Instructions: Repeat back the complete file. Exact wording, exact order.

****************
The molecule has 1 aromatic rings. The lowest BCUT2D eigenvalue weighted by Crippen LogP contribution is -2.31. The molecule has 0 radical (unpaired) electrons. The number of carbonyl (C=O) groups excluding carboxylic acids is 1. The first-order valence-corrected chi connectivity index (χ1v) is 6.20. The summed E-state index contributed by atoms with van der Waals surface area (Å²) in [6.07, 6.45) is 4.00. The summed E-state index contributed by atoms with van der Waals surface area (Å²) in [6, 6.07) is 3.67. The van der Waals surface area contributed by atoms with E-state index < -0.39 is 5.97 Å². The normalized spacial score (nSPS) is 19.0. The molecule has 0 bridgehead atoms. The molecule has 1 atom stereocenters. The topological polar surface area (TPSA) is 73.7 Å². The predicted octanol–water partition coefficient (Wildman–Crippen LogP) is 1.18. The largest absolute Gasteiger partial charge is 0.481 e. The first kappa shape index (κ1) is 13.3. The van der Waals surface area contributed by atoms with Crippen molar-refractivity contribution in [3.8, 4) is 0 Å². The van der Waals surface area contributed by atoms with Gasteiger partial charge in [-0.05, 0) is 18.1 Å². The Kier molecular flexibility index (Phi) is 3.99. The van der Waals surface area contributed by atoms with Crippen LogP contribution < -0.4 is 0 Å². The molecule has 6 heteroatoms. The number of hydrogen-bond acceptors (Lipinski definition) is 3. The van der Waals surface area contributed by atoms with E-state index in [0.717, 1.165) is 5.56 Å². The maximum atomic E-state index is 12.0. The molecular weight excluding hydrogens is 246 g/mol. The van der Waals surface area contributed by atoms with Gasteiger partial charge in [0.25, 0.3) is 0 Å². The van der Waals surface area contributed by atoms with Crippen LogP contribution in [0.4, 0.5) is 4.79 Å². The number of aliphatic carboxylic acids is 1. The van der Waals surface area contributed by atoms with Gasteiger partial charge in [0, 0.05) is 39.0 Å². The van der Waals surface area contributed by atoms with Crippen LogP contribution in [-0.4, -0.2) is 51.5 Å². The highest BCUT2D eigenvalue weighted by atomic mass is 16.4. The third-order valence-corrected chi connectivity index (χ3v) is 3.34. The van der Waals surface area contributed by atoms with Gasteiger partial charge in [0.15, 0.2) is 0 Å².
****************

The molecule has 1 aromatic rings. The lowest BCUT2D eigenvalue weighted by Crippen LogP contribution is -2.31. The molecule has 0 radical (unpaired) electrons. The number of carbonyl (C=O) groups excluding carboxylic acids is 1. The first-order valence-corrected chi connectivity index (χ1v) is 6.20. The summed E-state index contributed by atoms with van der Waals surface area (Å²) in [6.07, 6.45) is 4.00. The summed E-state index contributed by atoms with van der Waals surface area (Å²) in [6, 6.07) is 3.67. The van der Waals surface area contributed by atoms with E-state index < -0.39 is 5.97 Å². The normalized spacial score (nSPS) is 19.0. The molecule has 0 bridgehead atoms. The molecule has 1 atom stereocenters. The topological polar surface area (TPSA) is 73.7 Å². The predicted octanol–water partition coefficient (Wildman–Crippen LogP) is 1.18. The largest absolute Gasteiger partial charge is 0.481 e. The first kappa shape index (κ1) is 13.3. The van der Waals surface area contributed by atoms with Crippen molar-refractivity contribution in [3.8, 4) is 0 Å². The van der Waals surface area contributed by atoms with Gasteiger partial charge in [-0.05, 0) is 18.1 Å². The Kier molecular flexibility index (Phi) is 3.99. The van der Waals surface area contributed by atoms with Crippen LogP contribution < -0.4 is 0 Å². The molecule has 6 heteroatoms. The number of hydrogen-bond acceptors (Lipinski definition) is 3. The van der Waals surface area contributed by atoms with E-state index in [0.717, 1.165) is 5.56 Å². The maximum atomic E-state index is 12.0. The molecular weight excluding hydrogens is 246 g/mol. The van der Waals surface area contributed by atoms with Gasteiger partial charge in [0.25, 0.3) is 0 Å². The van der Waals surface area contributed by atoms with Crippen LogP contribution in [0.4, 0.5) is 4.79 Å². The number of aliphatic carboxylic acids is 1. The van der Waals surface area contributed by atoms with Gasteiger partial charge in [0, 0.05) is 39.0 Å². The van der Waals surface area contributed by atoms with Crippen LogP contribution in [-0.4, -0.2) is 51.5 Å². The highest BCUT2D eigenvalue weighted by atomic mass is 16.4. The third-order valence-corrected chi connectivity index (χ3v) is 3.34. The van der Waals surface area contributed by atoms with Gasteiger partial charge in [0.15, 0.2) is 0 Å².